But even men of war have their vulnerable sinew. Two examples come to mind; General Naaman and Dictator Samson; the former, a healed leper and the other, a conquered anointed warrior. Despite Naaman’s military successes, leprosy was his soft tendon. For Samson, the feared conqueror of nations, it was Delilah. Where does one put General Buhari here; a Naaman, considering his abating health challenges or a Samson, with an angry Aisha, hell-bent on having her way or handing her husband to gnawing vultures? Does the General’s current situation not even making him look a combination of both? Upon reflection now, 2015 seemed the year Brand Buhari went to the market naked, despite nicking the top prize he “killed for”, in 2011 and for which he turned a “street wailer” in 2007 and 2003.
For sure, the “appropriation” war between Aisha and the Dauras didn’t start in 2015 and the General must have managed it to the best of ability, until the “market place” mandate, blew everything in his face. It is easy to read the situation, especially his seeming inability to rein in his wife and declare him a weakling or sucker for beauty, like Samson, but Yoruba will say eni ija o ba, lo npe ara e lokunrin (you are only a real man when battle-tested). Many are savaging the General over Aisha’s tantrums today, whose matrimony isn’t only ruffled and crumpled but completely dismantled. But Bubu is primarily the harbinger of the opprobrium coming his way over the triangular Daura/Aisha/Garba’s garbage and other domestic mess being regularly smashed on his face, which incidentally used to be his selling-point pre-2015. I mean, you take a look at the General’s face and say, yeah mehn, this is the man for the rot. Unsurprisingly the unsmiling face isn’t scaring Aisha and not deterring her from descending into the gutters with her enemies; her husband’s heartthrobs. When women have you to the throat and want it out with phlegm, it won’t matter if your visage is that of the most dreaded Egungun and the General is now being derided because he has always projected a ramrod, steely persona, which Aisha is now scattering into smithereens.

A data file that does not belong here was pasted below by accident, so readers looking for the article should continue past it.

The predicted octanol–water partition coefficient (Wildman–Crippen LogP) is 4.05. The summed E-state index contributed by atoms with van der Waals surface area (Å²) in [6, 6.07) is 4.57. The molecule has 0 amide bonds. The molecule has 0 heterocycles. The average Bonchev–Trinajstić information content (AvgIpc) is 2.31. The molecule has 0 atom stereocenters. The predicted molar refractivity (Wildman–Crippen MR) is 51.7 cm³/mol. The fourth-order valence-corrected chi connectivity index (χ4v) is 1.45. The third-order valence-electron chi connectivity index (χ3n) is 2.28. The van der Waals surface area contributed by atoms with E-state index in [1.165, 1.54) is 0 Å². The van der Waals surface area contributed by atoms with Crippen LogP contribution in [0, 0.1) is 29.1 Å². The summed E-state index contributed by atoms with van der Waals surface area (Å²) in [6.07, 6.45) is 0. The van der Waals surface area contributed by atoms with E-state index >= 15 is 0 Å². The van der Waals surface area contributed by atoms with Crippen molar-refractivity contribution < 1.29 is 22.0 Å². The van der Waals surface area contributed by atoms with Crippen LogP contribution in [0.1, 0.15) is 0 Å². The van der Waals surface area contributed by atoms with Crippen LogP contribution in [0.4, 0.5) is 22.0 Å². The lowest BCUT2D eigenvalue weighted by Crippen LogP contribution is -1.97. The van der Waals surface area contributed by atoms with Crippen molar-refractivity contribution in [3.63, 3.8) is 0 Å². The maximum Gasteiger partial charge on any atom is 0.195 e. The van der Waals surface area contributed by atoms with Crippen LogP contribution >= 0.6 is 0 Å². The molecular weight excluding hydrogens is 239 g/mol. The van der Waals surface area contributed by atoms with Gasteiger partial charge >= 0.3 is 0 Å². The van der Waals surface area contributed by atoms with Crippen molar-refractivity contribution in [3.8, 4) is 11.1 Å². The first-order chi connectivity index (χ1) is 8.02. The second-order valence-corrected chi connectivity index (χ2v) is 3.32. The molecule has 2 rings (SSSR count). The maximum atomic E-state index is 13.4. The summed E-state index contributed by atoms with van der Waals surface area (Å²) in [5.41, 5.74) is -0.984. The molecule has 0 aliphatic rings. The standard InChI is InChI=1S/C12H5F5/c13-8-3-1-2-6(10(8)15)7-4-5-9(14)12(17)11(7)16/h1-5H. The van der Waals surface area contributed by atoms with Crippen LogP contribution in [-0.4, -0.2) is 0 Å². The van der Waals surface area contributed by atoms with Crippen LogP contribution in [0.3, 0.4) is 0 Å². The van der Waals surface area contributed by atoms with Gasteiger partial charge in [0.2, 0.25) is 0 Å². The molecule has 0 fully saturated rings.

Without doubt, filial love overrides sexual intimacy for the General and this is obviously rankling the scorned woman under her roof. The domestic problem is going to last the General the rest of his life, though Nigerians would get to know less of it, after office. But while it lasts in office, those who love the General and the nation can only pray that governance isn’t lost to it, even if Aisha is divorced or her husband goes ahead with the Humanitarian woman. You say, governance lost to a mere family squabble? No, that family isn’t just any other, it is the first family and the supposed head, is making critical decisions for the nation. Have you ever considered a man whose mind is torn by deep feelings?